Even playing off an early draw did not stop Soundhouse Brass and Denzil Stephens from claiming third place, with an understated, controlled performance. All of the band's soloists played superbly, and even though the performance was not the most exciting one of the day there were some very special moments indeed, most notably in the middle movement where the horns and baritones added warmth and depth to the ensemble.

Just outside the top three came Portishead Town, who also played with security and control, but with maybe a few too many insecurities to secure a higher placing. A notable highlight was the great euphonium work throughout the piece, with the clearest triplet work heard all day and a marvellous sound displayed in the big tune towards the end of the last movement.

Ocean Brass' fifth place came, to be honest, to this reviewer as a disappointing surprise. Razor sharp trombones, classy cornets and one of the two best soprano players on the day all contributed to a performance which almost had enough class to take the title itself. Possibly a few splits as the end of the piece was approaching robbed them of a shot at first prize, but they were desperately unlucky not to secure a qualification spot and promotion to the First Section, from which they were relegated last year. They will be back next year even better prepared to rise into the 1st section once again.

Melvin White created some nice moments with Michelmarsh Silver which impressed greatly, but the piece's technicalities were at most points too much for the band to overcome successfully and by the end being given 6th from the judges was all they could hope for. The band did create a nice, balanced sound when they were comfortable with the music, and perhaps a more suitable piece could have brought them a greater reward.

Shrewton Silver did not let being drawn first dampen their spirits, and gave a nicely interpreted reading of the work, which was again hampered by the difficulty of the parts. They should not be too downhearted at being given 7th as they set a very good benchmark for the day for other bands to follow.

Filton Concert Brass, Bath Spa and St Stythians, placed 8th, 9th and 10th respectively, all gave performances which had their moments, but were never going to secure enough to challenge for a qualification spot. Each tried hard to cope with the technical aspects of the work, but each had too many inconsistencies to have brought them any higher reward. In all, each of the performances were very much of a muchness and could have come in any particular order.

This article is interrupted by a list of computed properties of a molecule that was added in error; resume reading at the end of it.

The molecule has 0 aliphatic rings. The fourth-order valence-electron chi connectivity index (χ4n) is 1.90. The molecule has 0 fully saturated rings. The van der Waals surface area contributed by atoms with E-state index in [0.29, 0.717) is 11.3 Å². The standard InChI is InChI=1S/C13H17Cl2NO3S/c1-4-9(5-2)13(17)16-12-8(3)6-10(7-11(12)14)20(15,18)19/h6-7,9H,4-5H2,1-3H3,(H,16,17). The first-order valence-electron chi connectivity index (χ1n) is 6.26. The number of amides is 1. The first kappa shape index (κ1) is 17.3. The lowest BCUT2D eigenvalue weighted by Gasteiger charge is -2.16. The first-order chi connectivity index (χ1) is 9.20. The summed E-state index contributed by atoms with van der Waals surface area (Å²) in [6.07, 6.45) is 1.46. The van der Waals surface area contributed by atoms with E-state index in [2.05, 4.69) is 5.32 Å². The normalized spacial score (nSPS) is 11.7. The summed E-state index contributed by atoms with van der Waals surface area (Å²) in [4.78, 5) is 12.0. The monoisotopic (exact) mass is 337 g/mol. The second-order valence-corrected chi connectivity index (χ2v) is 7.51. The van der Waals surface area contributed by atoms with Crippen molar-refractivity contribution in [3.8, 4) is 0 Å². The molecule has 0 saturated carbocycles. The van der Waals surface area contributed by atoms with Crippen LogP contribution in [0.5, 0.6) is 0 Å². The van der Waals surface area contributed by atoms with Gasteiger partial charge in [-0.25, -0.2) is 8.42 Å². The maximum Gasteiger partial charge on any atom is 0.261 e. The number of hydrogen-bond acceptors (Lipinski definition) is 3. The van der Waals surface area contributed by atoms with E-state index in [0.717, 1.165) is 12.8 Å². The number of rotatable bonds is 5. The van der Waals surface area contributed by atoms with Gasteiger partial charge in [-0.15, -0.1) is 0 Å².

Weston-Super-Mare Brass are lucky to have fine cornet, soprano, euphonium and Eb bass soloists but even their sterling efforts were not enough to enable the band to take a higher placing in a reading which did end well but was hampered by an unconvincing start and tiredness towards to conclusion. 11th place was a fair reward.

In a performance spoilt by extreme overblowing from the front row cornets, Bristol East took 12th place. This performance had the potential to be several places higher in the frame, but every nice moment was spoiled by several over-enthusiastic cornet players, in whose line of fire this reviewer was unlucky enough to be sitting. It was a pity.

Both Phoenix Brass (Crewkerne) and local boys Torbay Brass simply found the piece too much to handle, and although neither band disgraced themselves their respective placings of 13th and 14th were a fair indication of their efforts.

Bendix Kingswood took the stage with a total of 17 players, including only two cornets on the front row. How they got through the piece was a miracle, but they did, and praise must be heaped upon them for doing so. What their 15th place did not indicate however was the fact that their performance featured some of the finest flugel playing to be heard all day.

Whether or not the choice of a more suitable piece would have yielded different results, the day undoubtedly belonged to St. Dennis and Brian Minear. Bands who were unable to come higher up in the prizes this year should not have too much cause for concern, as the standard of playing displayed even when tackling this immensely challenging work was a joy to behold and evidence that banding in the region will be secure for a long time to come.

Rob Richardson